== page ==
January 30, 2016: Perhaps reluctantly abandoning our luxurious accommodations in Uxmal, we headed for Valladolid on Monday, January 18th.
Like Campeche, Valladolid is a colonial Mexican city that we had visited in the past. Also like Campeche, it has done a lot of work to make itself more attractive and more user friendly than in the past. These efforts seem to have paid off. We saw more people walking around who were apparently tourists than we have anywhere (off the Caribbean) during our journey.
We were forewarned by a guidebook that hotels in Valladolid are not a good value. We quickly found support for this warning. After walking around and inquiring about rooms at several hotels, we came to Hotel Zaci, well-enough reviewed by fellow travelers. We asked about and were shown an acceptable room. We went back to the desk and paid for the room and were given a key for a different room with the explanation that the first lacked a TV. We went to park the van in the hotel’s lot and gather our stuff. While parking we realized that the hotel shares its back wall with the local ADO bus station, which is constantly (and loudly) announcing arrivals and departures. This was not apparent inside the hotel’s walls while we were checking in. Strangely, it seems the hotel is using a wood fired boiler:
When we went up to the second floor room, we found the AC sounding like a jet taking off in the room, but more importantly, one side of the bed was broken so that anyone on that side was in imminent danger of rolling onto the floor.
Laura went downstairs, explained the issue and asked for a different room. The hotel manager got involved and offered a third floor room. Entering that room, we found that we were now high enough to hear the constant (and loud) bus announcements through the bathroom window. We didn’t find this ideal, but we could deal with it. The AC shared the same decibel level of its downstairs cousin; again, not ideal, but not a deal breaker. Then Michael went into the bathroom and discovered a large pile of mostly, but not entirely, dead ants.
He captured this photo to show the front desk. We hauled our bags downstairs and showed the staff the picture. The manager did not offer another room, just told his staff to refund our money. Apparently we were more trouble than we were worth. So, we were now at about 7 pm with no hotel. We walked around to a couple more places that were more expensive and crappier than the one we’d just left, so we decided that our house was a preferable option.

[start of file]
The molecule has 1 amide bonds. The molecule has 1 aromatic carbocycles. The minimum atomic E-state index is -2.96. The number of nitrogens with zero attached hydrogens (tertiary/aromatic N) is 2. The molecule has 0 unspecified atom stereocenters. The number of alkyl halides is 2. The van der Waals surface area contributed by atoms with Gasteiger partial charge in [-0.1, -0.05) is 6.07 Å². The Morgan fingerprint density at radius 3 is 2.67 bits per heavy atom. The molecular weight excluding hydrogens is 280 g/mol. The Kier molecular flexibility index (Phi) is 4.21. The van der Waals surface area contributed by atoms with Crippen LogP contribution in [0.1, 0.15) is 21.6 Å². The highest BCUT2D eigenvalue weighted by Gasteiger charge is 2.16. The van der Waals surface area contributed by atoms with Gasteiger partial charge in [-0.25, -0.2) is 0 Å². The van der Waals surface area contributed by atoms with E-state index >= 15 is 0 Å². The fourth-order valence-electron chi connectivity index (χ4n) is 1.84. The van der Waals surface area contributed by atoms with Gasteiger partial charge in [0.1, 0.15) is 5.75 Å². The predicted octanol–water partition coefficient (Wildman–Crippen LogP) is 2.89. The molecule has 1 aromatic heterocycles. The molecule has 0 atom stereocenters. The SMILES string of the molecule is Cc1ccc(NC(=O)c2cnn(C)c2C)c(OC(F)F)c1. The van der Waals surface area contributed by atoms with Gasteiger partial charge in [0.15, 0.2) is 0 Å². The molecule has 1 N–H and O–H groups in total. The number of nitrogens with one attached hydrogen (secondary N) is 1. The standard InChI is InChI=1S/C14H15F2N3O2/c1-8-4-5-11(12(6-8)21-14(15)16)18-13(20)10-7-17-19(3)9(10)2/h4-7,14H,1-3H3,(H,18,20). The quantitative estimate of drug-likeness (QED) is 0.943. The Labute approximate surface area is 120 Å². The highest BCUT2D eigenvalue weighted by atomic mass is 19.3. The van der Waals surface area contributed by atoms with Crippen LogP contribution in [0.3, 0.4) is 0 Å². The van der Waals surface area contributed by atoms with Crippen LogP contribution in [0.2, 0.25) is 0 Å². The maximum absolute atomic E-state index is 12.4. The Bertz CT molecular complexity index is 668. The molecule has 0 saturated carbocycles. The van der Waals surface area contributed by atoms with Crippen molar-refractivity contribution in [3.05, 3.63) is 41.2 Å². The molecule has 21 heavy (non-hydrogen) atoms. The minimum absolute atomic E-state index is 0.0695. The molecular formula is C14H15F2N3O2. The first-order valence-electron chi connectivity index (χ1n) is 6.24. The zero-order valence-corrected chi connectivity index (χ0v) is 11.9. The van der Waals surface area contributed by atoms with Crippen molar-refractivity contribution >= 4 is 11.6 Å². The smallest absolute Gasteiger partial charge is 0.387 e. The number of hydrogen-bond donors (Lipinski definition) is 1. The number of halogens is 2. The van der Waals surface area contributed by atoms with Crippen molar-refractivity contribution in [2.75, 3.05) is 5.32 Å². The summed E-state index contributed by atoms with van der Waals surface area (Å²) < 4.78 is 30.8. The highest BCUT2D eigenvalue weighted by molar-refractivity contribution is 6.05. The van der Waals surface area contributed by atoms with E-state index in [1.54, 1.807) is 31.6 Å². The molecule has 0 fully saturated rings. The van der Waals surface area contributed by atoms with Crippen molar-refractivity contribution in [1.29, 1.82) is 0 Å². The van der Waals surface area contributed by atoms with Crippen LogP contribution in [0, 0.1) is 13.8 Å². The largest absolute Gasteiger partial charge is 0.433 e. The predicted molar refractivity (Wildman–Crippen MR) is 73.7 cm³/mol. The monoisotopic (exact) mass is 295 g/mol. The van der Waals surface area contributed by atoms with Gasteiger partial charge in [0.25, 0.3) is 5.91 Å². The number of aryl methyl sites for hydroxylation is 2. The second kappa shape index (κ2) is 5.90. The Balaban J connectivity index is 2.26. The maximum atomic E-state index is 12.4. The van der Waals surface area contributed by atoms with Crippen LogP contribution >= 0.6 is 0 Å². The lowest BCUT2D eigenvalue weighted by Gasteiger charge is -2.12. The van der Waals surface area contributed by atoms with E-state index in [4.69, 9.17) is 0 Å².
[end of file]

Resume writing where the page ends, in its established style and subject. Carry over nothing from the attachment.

We had avoided urban boondocking (i.e. camping parked on the street) during our time in Mexico so far, having always stayed somewhere with explicit permission. But boondocking in towns is one of the benefits of a vehicle that can park pretty much anywhere, and we had recent’y been encouraged by a German couple we met sitting at the top of the big pyramid in Calakmul who had been in the country longer than we had, boondocking the whole time without incident. And they were driving a Suburban and pulling a camping trailer.
So having struck out on hotels, we found what appeared to be an upscale and quiet street and parked. We then walked over to a local sidewalk cafe to get a beer and a better sense of the neighborhood. It seemed nice and our waiter assured us that there was no problem with overnight parking (we didn’t explain that we were camping). So camp we did, without incident, for two nights in this very pleasant neighborhood. Our third night in Valladolid we felt we had earned a splurge on an expensive hotel ($50!). When the weather is not too hot (as has been the case most of our time in the Yucatan) it’s really the bathrooms, and to some extent kitchens, that we value in a rented room. We have found our house to be pretty comfortable to sleep in. The bathroom and kitchen facilities are acceptable, but minimal.
One of the Valladolid sites we visited was the Convent of San Bernardino of Siena. This was a kind of random coincidence as we spent a summer in Siena, Italy in 1996, where we learned (and since forgot) about the saint. It’s a Franciscan monastery constructed between 1552-1560. (The name convent is misleading; this was definitely a place for friars, not nuns.) There is a cenote on site and in the early 1600s the friars constructed a complex hydraulic water wheel system to provide water for the site. Of course the wheel is long gone, and no one seems exactly sure how it worked.
Later the same evening we had a bite to eat across the plaza from the Convent. Suddenly the street lights went out and we started hearing a loud booming voice. We went to investigate and found a spectacular light and sound show being broadcast on the side of the convent. We had seen no mention of this in any review of the facility or inside the facility.
There are lots of cenotes in the Valladolid area, including one right in the middle of town, 2 blocks from the central plaza:
We also toured Casa de los Venados. This is a private home renovated by a couple from Chicago about 10 years ago. It houses their extensive collection of Mexican folk art, 3000+ pieces. The art was spectacular, but the house without the art would be worth a tour. We have house envy! The home owners request a modest (less than $5) donation in exchange for the guided tour, and use the proceeds for various philanthropic endeavors.
Full of colonial culture and Mayan ruins, we’re once again off to the Caribbean coast, where we’re sure to find neither!